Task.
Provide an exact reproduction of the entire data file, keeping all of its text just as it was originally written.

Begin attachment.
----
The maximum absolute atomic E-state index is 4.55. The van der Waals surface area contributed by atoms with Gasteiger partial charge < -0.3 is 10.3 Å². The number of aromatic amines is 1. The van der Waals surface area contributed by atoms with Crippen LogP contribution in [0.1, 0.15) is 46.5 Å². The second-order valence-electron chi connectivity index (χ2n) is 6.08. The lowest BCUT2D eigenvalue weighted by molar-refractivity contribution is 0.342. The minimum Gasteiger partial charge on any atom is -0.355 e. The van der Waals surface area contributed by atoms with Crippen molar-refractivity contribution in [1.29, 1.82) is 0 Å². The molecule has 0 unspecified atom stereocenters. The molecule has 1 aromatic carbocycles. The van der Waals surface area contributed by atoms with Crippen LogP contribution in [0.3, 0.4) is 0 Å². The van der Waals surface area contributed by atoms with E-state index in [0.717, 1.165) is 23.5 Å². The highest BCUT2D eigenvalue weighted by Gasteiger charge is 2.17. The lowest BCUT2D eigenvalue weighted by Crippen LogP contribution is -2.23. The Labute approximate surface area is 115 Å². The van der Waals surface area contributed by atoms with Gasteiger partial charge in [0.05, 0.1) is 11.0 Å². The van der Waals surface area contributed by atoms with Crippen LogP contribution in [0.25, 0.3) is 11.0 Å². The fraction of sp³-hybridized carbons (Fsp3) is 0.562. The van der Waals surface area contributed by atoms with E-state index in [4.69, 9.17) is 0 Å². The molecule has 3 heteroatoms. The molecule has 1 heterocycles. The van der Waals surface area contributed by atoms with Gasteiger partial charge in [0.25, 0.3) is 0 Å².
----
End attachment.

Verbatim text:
The maximum absolute atomic E-state index is 4.55. The van der Waals surface area contributed by atoms with Gasteiger partial charge < -0.3 is 10.3 Å². The number of aromatic amines is 1. The van der Waals surface area contributed by atoms with Crippen LogP contribution in [0.1, 0.15) is 46.5 Å². The second-order valence-electron chi connectivity index (χ2n) is 6.08. The lowest BCUT2D eigenvalue weighted by molar-refractivity contribution is 0.342. The minimum Gasteiger partial charge on any atom is -0.355 e. The van der Waals surface area contributed by atoms with Crippen molar-refractivity contribution in [1.29, 1.82) is 0 Å². The molecule has 0 unspecified atom stereocenters. The molecule has 1 aromatic carbocycles. The van der Waals surface area contributed by atoms with Crippen LogP contribution in [0.3, 0.4) is 0 Å². The van der Waals surface area contributed by atoms with E-state index in [0.717, 1.165) is 23.5 Å². The highest BCUT2D eigenvalue weighted by Gasteiger charge is 2.17. The lowest BCUT2D eigenvalue weighted by Crippen LogP contribution is -2.23. The Labute approximate surface area is 115 Å². The van der Waals surface area contributed by atoms with Gasteiger partial charge in [0.05, 0.1) is 11.0 Å². The van der Waals surface area contributed by atoms with Crippen LogP contribution in [0.25, 0.3) is 11.0 Å². The fraction of sp³-hybridized carbons (Fsp3) is 0.562. The van der Waals surface area contributed by atoms with E-state index in [4.69, 9.17) is 0 Å². The molecule has 3 heteroatoms. The molecule has 1 heterocycles. The van der Waals surface area contributed by atoms with Gasteiger partial charge in [0.25, 0.3) is 0 Å².